Brownsville Brooklyn or in Tacoma

Washington and we want to be able to

reach them and serve them in a way that

is authentic and really gets at health equity

and so we partner with

organizations who then bring us on and

we reconnect with them we connect

locally wherever they're physically

located hire locally and then deployed

either our services or our tech solution

so it's a meet Oaks 



And and you decided

 to set it up as a public benefit

 corporation. First maybe just quickly

 explain to people what a public benefit

 corporation is.



Yes so a public benefit corp... it has the

 same structure as a c-corp -technically

 right, a for-profit organization- but

 within those bylaws, we have a public

 benefit. For us, it's to address health

 equity, which means that, while we can

 make a profit, right, we still have a

 purpose and a legal obligation to

 fulfill that purpose.


Right, which is

 really important because... A) people will

 try to say that corporations exist for

 the benefit of the shareholders, and it's

 really... corporations exist to do whatever

 the bylaws and the operating agreement

 says they exist to do, right. So it's

 it's not... these conventions are not

 laws, they're conventions, right. So that's

 that's super cool. And I mean I think

 I know why you did that,

 but how has that shaped the way that you

 run the business?



Yeah, so I think you know

 early on when I first started... I'm the

 first Latina-owned and operated public

 benefit corp in all of New York.



Wow. Wow.



Yeah. When I

 started doing this you know health tech

 equity work, I went to funders. Cuz I was like

 alright, we need to raise some capital.

 And when I told folks that I was a

 benefit corp, I got that door shut on me

 so fast. 






It was like oh man, yes.

 This is you know 2015. It was... like no one...

 was like they were like I had one

 investor say “why the hell would you do

 that? That is like... why would you do that?

 No one's ever gonna invest in you.” And

 for me right, it forced me 1) to like

 double down on the work. Like okay that's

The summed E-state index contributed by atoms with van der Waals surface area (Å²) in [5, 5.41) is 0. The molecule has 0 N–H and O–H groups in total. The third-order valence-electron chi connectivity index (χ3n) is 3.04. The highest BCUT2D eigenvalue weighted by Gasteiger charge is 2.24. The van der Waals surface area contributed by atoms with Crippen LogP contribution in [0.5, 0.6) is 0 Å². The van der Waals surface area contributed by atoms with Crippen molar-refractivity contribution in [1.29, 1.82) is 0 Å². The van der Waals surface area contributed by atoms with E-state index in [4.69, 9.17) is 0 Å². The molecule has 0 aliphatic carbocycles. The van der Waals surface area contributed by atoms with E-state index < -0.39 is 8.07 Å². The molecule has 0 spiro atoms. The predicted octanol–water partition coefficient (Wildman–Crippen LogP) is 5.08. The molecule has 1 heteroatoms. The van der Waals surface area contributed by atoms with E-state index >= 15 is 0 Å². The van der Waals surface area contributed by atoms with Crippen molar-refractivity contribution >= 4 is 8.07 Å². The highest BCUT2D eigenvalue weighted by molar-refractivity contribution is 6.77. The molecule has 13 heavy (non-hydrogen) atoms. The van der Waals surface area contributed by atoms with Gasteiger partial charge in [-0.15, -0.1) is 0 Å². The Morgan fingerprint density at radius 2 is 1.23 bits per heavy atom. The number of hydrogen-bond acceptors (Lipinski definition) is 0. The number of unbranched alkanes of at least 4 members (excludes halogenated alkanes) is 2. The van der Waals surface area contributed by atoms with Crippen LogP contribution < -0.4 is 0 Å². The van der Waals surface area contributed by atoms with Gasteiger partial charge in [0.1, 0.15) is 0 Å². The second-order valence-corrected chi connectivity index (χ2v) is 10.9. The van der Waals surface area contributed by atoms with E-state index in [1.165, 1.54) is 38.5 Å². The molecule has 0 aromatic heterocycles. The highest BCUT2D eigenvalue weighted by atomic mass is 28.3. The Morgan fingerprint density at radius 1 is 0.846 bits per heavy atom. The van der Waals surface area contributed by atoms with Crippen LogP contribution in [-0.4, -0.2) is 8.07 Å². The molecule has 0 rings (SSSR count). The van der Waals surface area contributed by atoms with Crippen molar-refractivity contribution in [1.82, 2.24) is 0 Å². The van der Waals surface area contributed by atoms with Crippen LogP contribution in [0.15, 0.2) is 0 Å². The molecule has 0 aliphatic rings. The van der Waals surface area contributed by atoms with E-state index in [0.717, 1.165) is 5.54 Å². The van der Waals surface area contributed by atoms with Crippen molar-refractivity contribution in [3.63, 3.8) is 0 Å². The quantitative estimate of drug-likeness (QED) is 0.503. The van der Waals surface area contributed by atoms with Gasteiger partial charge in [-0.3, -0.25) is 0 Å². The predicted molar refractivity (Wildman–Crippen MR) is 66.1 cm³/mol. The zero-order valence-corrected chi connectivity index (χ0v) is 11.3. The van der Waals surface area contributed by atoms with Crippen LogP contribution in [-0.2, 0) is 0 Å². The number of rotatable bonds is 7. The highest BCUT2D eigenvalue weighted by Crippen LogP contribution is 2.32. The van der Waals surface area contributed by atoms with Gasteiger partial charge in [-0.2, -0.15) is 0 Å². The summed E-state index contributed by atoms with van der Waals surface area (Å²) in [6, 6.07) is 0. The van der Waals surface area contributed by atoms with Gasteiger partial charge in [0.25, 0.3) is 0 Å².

in fact I actually don't need your

 capital anymore. I'm gonna bootstrap this

 company and make it profitable.

 Which I did.



Good for you, good for you.



What it's done for

 me is it allows me to have a better

 vision. It allows me to attract folks

 that are committed to the cause. It also

 kind of is a screener, right. So if you

 don't understand why I did my company, why I

 structured my company this way... like

 then we're not gonna do business. And

 more so now, we're on the trajectory

 really to create generational wealth in

 our communities, right. And to invite

 folks to join in so we can all... we still

 can have shares, we can still have equity.

 But my method now, as

 run my company, it forces me to create like a

 much bigger vision, and to do so in a way

 that benefits, right, all the people that

 I work with. So to the extent that my

 communities are shareholders in my

 company like. And we all benefit

 financially when we do this good work,

 has kind of been like this full circle.

 So not just on the the work that we do

 with community, but on the corporate side,

 on the economic side that there's also

 impact there as well.



amazing so we're we're now at the

halfway point of the show and it's

probably a good time to segue into the

topic you wanted to talk about right

which is the the role of black women in

in healthcare in power structures and

sort of how that how meaningful that is

in the work that you do but also how you

think that there is a larger message

about this that needs to get out

especially in this moment in time so I